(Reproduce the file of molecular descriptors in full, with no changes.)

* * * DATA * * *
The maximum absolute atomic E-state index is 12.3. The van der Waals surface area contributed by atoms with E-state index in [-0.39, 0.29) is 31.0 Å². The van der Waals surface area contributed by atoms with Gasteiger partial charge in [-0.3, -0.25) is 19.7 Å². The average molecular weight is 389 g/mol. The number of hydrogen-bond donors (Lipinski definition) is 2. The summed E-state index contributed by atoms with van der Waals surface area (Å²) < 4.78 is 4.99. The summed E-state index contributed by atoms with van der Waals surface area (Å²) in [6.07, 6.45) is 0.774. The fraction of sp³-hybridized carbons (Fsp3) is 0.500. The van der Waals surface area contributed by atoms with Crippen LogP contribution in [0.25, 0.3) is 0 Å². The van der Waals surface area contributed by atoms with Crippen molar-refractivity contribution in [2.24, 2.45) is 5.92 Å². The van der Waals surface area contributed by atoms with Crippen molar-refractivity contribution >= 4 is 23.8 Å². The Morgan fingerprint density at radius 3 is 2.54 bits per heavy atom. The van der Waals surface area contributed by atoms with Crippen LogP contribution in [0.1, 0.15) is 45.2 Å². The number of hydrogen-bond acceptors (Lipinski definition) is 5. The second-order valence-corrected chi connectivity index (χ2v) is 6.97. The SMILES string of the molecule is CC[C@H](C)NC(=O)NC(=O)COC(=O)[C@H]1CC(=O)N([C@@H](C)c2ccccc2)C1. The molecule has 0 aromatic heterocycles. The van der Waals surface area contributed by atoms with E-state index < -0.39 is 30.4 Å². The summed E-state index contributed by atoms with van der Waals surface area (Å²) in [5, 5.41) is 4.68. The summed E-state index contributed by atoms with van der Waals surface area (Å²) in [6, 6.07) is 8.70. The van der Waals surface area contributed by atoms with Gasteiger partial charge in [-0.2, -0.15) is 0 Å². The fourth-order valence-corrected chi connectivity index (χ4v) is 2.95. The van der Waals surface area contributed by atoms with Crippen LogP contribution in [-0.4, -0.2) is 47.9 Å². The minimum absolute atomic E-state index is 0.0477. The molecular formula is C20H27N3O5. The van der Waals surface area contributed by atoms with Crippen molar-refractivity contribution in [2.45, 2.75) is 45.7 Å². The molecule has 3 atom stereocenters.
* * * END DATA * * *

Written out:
The maximum absolute atomic E-state index is 12.3. The van der Waals surface area contributed by atoms with E-state index in [-0.39, 0.29) is 31.0 Å². The van der Waals surface area contributed by atoms with Gasteiger partial charge in [-0.3, -0.25) is 19.7 Å². The average molecular weight is 389 g/mol. The number of hydrogen-bond donors (Lipinski definition) is 2. The summed E-state index contributed by atoms with van der Waals surface area (Å²) < 4.78 is 4.99. The summed E-state index contributed by atoms with van der Waals surface area (Å²) in [6.07, 6.45) is 0.774. The fraction of sp³-hybridized carbons (Fsp3) is 0.500. The van der Waals surface area contributed by atoms with Crippen LogP contribution in [0.25, 0.3) is 0 Å². The van der Waals surface area contributed by atoms with Crippen molar-refractivity contribution in [2.24, 2.45) is 5.92 Å². The van der Waals surface area contributed by atoms with Crippen molar-refractivity contribution >= 4 is 23.8 Å². The Morgan fingerprint density at radius 3 is 2.54 bits per heavy atom. The van der Waals surface area contributed by atoms with Crippen LogP contribution in [0.1, 0.15) is 45.2 Å². The number of hydrogen-bond acceptors (Lipinski definition) is 5. The second-order valence-corrected chi connectivity index (χ2v) is 6.97. The SMILES string of the molecule is CC[C@H](C)NC(=O)NC(=O)COC(=O)[C@H]1CC(=O)N([C@@H](C)c2ccccc2)C1. The molecule has 0 aromatic heterocycles. The van der Waals surface area contributed by atoms with E-state index < -0.39 is 30.4 Å². The summed E-state index contributed by atoms with van der Waals surface area (Å²) in [5, 5.41) is 4.68. The summed E-state index contributed by atoms with van der Waals surface area (Å²) in [6, 6.07) is 8.70. The van der Waals surface area contributed by atoms with Gasteiger partial charge in [-0.2, -0.15) is 0 Å². The fourth-order valence-corrected chi connectivity index (χ4v) is 2.95. The van der Waals surface area contributed by atoms with Crippen LogP contribution in [-0.4, -0.2) is 47.9 Å². The minimum absolute atomic E-state index is 0.0477. The molecular formula is C20H27N3O5. The van der Waals surface area contributed by atoms with Crippen molar-refractivity contribution in [2.45, 2.75) is 45.7 Å². The molecule has 3 atom stereocenters.